Santa Fe, NM – In response to New Mexico’s first day of adult use cannabis sales, Emily Kaltenbach, Senior Director of the Drug Policy Alliance, released the following statement:
“A new era for marijuana justice is here. After years of hard work against long odds, New Mexicans can finally legally purchase cannabis for adult use. By placing social equity and justice front and center, the Cannabis Regulation Act is an outright victory for the communities hit hardest by the cruel and inhumane war on drugs. And this reform wouldn’t have been possible had it not been the years of input and dedication from New Mexicans across the state. From Gallup to Deming to Clovis to Taos, New Mexicans made sure that legalization included equitable opportunities for farmers and other small businesses, medical cannabis patients and long overdue justice for those with past cannabis arrests or convictions.
“On Friday, we celebrate. Then, next week, we continue the hard work to make sure that cannabis tax revenue gets reinvested back into communities most harmed by prohibition and that the law is implemented fairly and justly for all New Mexicans.”
For years, DPA has been on the forefront working to end marijuana prohibition in New Mexico and create a new, well-regulated, and inclusive marijuana industry that is rooted in racial and economic justice.
DPA has been supporting the call for adult-use legalization and regulation since the initial conversations with Senator Ortiz y Pino in 2014, and later with House Majority Leader Javier Martinez, Representatives Andrea Romero and Deborah Armstrong, and Senators Duhigg and Lopez.
In 2021, DPA worked closely with advocates, communities impacted by prohibition and lawmakers to reach the finish line and see the legislature pass the Cannabis Regulation Act and the Expungement of Certain Criminal Records Act with provisions for addressing prior harms of criminalization, social equity, and the protection of medical cannabis patients.
The NM Cannabis Regulation Act specifically allows adults 21 and older to possess up to two ounces of cannabis flower, and up to 16 grams of extracts and 800 milligrams of edibles. It is legal to grow at home no more than six mature and six immature cannabis plants per person (maximum of 12 mature/12 immature per household) for adult use cannabis.
The Cannabis Regulation Act and the Expungement Act include various provisions to benefit communities most impacted by marijuana prohibition, including:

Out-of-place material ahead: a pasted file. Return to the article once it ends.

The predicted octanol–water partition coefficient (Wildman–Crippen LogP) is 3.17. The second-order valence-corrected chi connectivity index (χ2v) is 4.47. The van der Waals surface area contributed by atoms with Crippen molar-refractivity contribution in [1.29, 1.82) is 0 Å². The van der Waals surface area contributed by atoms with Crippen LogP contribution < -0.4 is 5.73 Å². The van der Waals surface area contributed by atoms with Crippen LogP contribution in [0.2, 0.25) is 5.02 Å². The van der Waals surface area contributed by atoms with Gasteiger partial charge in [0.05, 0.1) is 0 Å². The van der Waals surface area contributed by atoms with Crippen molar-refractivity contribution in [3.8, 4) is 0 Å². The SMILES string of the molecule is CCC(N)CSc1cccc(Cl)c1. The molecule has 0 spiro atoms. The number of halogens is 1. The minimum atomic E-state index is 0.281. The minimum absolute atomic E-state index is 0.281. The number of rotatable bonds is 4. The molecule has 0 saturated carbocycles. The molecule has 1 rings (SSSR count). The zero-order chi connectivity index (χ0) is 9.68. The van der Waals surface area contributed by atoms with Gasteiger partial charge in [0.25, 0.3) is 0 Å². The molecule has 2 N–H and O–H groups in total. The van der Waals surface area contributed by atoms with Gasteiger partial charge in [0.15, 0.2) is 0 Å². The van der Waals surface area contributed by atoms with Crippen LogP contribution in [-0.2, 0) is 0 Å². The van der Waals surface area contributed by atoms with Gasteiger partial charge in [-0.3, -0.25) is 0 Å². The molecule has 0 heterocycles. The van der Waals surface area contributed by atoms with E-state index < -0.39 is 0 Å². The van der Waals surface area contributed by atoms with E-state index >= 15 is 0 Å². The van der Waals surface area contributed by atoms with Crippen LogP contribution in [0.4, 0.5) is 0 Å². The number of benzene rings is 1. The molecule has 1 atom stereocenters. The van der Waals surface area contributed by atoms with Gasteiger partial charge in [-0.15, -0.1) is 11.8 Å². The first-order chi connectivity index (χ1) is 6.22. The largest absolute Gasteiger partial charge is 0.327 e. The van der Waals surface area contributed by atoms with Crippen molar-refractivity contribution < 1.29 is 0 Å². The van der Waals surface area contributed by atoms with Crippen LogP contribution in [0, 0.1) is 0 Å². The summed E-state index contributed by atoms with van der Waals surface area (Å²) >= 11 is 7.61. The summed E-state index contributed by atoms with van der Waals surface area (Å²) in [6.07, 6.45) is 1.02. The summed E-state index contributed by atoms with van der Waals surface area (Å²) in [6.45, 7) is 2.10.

- Individuals with prior marijuana convictions will be able to apply for a license and work in the marijuana industry without restriction.
- The law also requires a new Cannabis Control Division to develop policies and procedures that promote and encourage full participation in the cannabis industry by representatives of:
- Communities that have been disproportionately harmed by rates of arrest through the enforcement of cannabis prohibitions in law and policy
- Rural communities likely to be impacted by cannabis production
- Agricultural producers from economically disadvantaged communities
- Requires a certification that makes it easier for consumers to identify products from licensees that are:
- Integrated cannabis microbusinesses or cannabis producer microbusinesses
- Owned by representatives of communities that have been disproportionately harmed by rates of cannabis-related arrests
- Underserved populations that include tribal, acequia, land grant-merced and other rural historic communities.
- Prohibits police from stopping and searching an individual or vehicle based on the smell of cannabis alone.
- Does not allow denial of public benefits or health care based on cannabis use or a positive cannabis drug test.
- Prohibits using prior cannabis convictions to bar anyone from licensure or employment of any kind.
- Automatically expunges public records related to cannabis if they meet all of the following criteria:
- Two years after the arrest or conviction was made
- Held by a court, state or local jurisdiction where the offense is no longer a crime or would have resulted in a lesser offense
- Requires correctional facilities and jails to notify the court of current or formerly incarcerated individuals who may qualify to have their cases reopened and considered for dismissal or expungement.